The Amazon Fire TV Stick fits all of the functionality of Amazon's Fire TV set-top box into a device the size of a USB stick.
What this means is that you can effectively tuck the device entirely behind your television without having to dedicate any shelf space to yet another set-top box.
The Fire TV Stick is petite and powerful. It fits flush with most TV's HDMI ports and, unlike its main competitor Chromecast, comes with a fairly decent remote. In terms of content, you'll find just about everything here: Netflix, YouTube and Spotify, while Amazon's Prime Instant Video basically sits at the head of the proverbial table.
Almost everything feels right about the Amazon Fire TV Stick, but most of all is its £35/$40 price tag. It's £5/$10 more than Chromecast, but £15/$10 less than the Roku Streaming Stick; it feels like a supremely good value for what you get in the box.
Where Amazon Fire TV Stick slightly stumbles, however, is its deep-rooted attachment to its mother service, Amazon Prime. Without Prime, the set-top stick feels devoid of personality.
Yes, you can still get those great aforementioned apps, yes you'll zip around from one section of the interface to the next thanks to its powerful components, and yes you'll even get a 30-day trial for free just for buying the streaming stick – but, after the trial runs out or you choose not to commit to Amazon's service, the whole experience feels sterile without Prime.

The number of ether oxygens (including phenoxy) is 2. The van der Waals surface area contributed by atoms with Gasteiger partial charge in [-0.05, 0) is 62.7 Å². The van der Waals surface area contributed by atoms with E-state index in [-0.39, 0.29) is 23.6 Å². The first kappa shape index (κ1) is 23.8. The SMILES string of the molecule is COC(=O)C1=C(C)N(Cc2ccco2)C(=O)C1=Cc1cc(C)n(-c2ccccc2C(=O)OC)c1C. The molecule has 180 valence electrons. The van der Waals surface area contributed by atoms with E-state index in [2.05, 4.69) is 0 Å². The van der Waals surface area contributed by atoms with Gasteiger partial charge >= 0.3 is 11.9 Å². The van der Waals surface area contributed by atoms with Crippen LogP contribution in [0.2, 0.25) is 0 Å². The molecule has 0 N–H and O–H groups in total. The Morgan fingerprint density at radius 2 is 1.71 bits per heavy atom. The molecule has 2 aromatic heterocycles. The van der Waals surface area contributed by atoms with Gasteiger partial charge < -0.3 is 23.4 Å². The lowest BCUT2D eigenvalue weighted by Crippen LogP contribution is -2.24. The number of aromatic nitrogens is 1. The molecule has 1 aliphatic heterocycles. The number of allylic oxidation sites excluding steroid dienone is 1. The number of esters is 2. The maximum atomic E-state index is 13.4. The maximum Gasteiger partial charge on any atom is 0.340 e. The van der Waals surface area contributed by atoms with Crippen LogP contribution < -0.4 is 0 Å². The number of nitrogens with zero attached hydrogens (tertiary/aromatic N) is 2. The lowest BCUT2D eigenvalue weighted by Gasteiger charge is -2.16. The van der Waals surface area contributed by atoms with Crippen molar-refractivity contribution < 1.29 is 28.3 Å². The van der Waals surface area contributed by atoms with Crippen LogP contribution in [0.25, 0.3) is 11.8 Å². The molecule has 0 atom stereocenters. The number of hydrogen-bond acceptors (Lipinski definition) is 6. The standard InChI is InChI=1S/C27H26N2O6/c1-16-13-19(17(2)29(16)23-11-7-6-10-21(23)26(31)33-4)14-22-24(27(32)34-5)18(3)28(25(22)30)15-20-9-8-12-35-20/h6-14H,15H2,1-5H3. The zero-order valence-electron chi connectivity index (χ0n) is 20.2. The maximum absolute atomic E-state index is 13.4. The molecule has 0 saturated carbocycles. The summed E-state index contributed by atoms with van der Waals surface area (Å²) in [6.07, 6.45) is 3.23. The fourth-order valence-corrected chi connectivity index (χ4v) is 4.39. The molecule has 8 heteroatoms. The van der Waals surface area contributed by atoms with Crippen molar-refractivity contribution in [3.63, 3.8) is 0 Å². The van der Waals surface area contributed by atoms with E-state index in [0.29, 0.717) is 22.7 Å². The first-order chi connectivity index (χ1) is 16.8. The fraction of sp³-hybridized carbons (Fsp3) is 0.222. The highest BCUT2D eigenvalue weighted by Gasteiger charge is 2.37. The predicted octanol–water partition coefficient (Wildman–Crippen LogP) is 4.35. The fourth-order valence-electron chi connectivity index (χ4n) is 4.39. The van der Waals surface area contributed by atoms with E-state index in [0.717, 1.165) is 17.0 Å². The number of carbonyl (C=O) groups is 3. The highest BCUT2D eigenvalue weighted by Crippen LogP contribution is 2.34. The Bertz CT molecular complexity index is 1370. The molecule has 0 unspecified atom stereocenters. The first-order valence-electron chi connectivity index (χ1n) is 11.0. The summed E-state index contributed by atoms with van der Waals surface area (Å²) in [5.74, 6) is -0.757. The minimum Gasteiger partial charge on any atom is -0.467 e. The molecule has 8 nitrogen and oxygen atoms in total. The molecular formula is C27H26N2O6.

Design, setup and performance
At this point in the game, a streaming stick is nothing new. It's a plastic, thumb drive-sized device that plugs into any HDMI port (not just MHL-equipped ports) and draws power from a USB port on the TV or from a wall outlet via the included converter.
The exterior itself isn't all that exciting – it's 84.9 x 25.0 x 11.5mm and has the Amazon logo on one side – but it's the lack of any distinct features that help the Fire TV Stick blend into the back of any TV. It even comes with an HDMI extender cable in case you've got a wall-mounted setup and no additional space to spare in the back.
While these extras are something the Chromecast comes standard with, the more expensive Roku Streaming Stick does not. Sometimes, it's the simple things in life that really count, and Amazon scores major points for putting the consumer first.
After you've got the stick firmly seated in an HDMI port you've got to provide a power solution. You'll need to connect the micro-USB powered stick to either a USB port on the TV or, attach the adapter and plug it into the wall. If you choose the former, you'll get a warning when you boot the system up for the first time. It'll tell you that it can't draw enough power from the USB port to provide the ideal experience. I opted for the power via a wall socket.